In Peter Wang’s SciPy Evangelism 101 talk he discussed “The Truth About Good Programmers.” He says good programmers are

- Lazy
- (in a good way)
- just want things to work

- Temperamental Tinkerers
- Obsessed with details
- (Sometimes)

- Spoiled kids who just want to have fun
- And sometimes create Fortune 100 companies
*or discover new physics*

- And sometimes create Fortune 100 companies

Scientific and Financial programmers, I would argue, share a lot of the above qualities, but ultimately are *more* interested in the financial/scientific questions they want to answer and less so in programming.

For Python programmers of the world — both scientific and non-scientific — the efficiency and speed deficits of pure Python detract from what should otherwise be a happy marriage of language and programmer.

One commonly suggested solution to close the performance gap is to just use statically compiled languages like C or FORTRAN. While these are fast, there is a big tradeoff in agility and ease-of-use, and iteration cycles are almost always longer. The CPython API is also a popular choice — you get the ease-of-use of python and the speed of C. But development time can be considerably longer tha using *just* the statically compiled language. Additionally, it’s another layer between concept and code.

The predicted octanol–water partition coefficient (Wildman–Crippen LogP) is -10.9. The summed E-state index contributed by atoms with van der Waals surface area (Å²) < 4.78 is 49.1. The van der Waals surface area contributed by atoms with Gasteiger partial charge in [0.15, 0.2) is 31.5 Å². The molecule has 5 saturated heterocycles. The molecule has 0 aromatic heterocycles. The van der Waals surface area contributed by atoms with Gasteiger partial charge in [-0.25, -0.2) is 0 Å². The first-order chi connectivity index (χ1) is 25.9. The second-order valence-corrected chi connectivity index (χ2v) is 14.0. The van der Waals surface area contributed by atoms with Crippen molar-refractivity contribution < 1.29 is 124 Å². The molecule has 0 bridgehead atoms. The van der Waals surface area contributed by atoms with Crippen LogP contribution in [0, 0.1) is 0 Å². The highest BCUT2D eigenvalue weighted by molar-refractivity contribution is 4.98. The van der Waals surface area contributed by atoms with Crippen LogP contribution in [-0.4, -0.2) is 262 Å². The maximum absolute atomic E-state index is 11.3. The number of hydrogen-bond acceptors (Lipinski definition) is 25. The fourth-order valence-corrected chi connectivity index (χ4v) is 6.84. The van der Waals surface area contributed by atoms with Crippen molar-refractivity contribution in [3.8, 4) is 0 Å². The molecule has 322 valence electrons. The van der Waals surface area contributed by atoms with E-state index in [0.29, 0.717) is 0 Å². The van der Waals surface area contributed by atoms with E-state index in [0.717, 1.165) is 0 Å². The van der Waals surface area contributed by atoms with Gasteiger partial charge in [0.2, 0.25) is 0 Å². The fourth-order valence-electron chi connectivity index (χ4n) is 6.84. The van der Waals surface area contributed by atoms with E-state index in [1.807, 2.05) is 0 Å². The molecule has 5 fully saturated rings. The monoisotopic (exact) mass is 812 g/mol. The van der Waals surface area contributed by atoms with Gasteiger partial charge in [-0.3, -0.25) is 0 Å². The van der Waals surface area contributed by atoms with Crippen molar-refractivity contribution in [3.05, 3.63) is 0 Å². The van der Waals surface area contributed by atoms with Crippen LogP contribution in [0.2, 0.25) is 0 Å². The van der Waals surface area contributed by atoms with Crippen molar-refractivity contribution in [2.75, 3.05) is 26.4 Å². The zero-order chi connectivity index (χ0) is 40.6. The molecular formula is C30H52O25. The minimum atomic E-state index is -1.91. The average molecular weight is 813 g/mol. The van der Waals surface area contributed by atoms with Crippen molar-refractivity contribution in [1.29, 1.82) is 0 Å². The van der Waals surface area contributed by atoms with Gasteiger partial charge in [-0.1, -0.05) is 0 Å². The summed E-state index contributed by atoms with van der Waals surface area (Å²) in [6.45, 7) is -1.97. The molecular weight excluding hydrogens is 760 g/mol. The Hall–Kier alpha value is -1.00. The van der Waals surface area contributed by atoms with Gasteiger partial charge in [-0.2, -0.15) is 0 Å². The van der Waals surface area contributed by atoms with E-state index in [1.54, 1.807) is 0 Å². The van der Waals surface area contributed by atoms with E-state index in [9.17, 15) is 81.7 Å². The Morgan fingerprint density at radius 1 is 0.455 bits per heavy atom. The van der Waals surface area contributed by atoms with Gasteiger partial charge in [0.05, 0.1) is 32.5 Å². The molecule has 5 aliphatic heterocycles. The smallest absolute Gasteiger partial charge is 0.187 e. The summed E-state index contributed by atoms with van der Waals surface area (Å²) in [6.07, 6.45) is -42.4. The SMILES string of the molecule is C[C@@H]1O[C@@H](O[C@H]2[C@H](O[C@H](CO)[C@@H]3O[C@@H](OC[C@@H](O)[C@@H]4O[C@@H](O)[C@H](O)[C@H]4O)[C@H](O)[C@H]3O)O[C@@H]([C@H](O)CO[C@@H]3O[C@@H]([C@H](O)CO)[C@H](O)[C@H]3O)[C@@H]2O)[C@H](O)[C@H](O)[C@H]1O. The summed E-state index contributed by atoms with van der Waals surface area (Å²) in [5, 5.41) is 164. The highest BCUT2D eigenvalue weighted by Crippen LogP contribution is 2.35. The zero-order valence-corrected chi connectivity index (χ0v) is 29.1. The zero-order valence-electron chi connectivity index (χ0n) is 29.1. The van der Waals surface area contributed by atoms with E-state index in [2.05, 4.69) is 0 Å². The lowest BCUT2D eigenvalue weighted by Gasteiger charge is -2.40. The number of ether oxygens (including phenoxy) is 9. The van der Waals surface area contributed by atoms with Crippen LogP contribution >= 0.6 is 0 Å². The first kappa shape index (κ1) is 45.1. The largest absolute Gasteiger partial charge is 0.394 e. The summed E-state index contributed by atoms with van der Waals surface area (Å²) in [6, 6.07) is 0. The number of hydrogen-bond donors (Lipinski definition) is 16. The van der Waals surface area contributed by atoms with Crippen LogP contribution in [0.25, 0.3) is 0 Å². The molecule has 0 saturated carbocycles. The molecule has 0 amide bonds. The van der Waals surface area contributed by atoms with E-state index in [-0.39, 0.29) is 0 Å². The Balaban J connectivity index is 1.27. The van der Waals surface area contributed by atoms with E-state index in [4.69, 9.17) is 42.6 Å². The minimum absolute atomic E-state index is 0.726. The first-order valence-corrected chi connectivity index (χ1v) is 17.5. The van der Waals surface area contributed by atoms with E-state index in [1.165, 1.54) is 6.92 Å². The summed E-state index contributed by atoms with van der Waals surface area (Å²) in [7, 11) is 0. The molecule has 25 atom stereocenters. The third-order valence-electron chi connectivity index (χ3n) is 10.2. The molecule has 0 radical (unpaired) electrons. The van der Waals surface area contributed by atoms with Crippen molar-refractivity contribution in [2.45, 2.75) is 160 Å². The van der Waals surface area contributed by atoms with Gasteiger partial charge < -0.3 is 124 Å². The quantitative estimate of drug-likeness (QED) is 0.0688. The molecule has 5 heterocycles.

### Auto-Magical Python

Many scientific programmers are aware of tools like Cython, which extends Python syntax with static typing, and weave, which allows embedding C code as large, opaque strings inside Python. Travis Oliphant discussed and profiled some of these approaches last year on his blog, as they pertained to a specific problem. In general, while these approaches can be effective, they still impose a bit of a learning curve, and there is often times no way around having to debug the shim layer between the high and low levels.

This year, we announced the Numba project, a Numpy-aware dynamic/Just-In-Time compiler for pure Python. Numba uses LLVM to transform and compile pure Python (combined with type information from Numpy) to machine code, and can achieve speeds comparable to hand-coded C, C++, and FORTRAN. Let’s use the same setup as Travis’s post from June of last year to see how Numba fares. Because Cython is a popular and obvious solution for speeding up Python computations, we’ll compare Numba to it like others have done.

We want to solve the Diffusion Equation in 2D

( frac{partial{c}}{partial{t}} = Dnabla^{2}c )

using a Forward-Euler Approximation:

(u_{ij}^{n+1} = u_{ij}^n+mu(frac{u_{(i+1,j)}^n-2u_{(i,j)}^n+u_{(i-1,j)}^n}{Delta x^2}+frac{u_{(i,j+1)}^n-2u_{(i,j)}^n+u_{(i,j-1)}^n}{Delta y^2}))

As Travis also points out, we can use some clever slicing and memory views of NumPy arrays to solve the above equation, so let’s add a NumPy based solution to our speed comparisons.

We want to measure how quickly each method of compiled Python — Cython, Numba, NumPy — completed 1000 iterations with increasingly sized 2D arrays. Each method and array size was run 5 times to produce a good measure of the average time.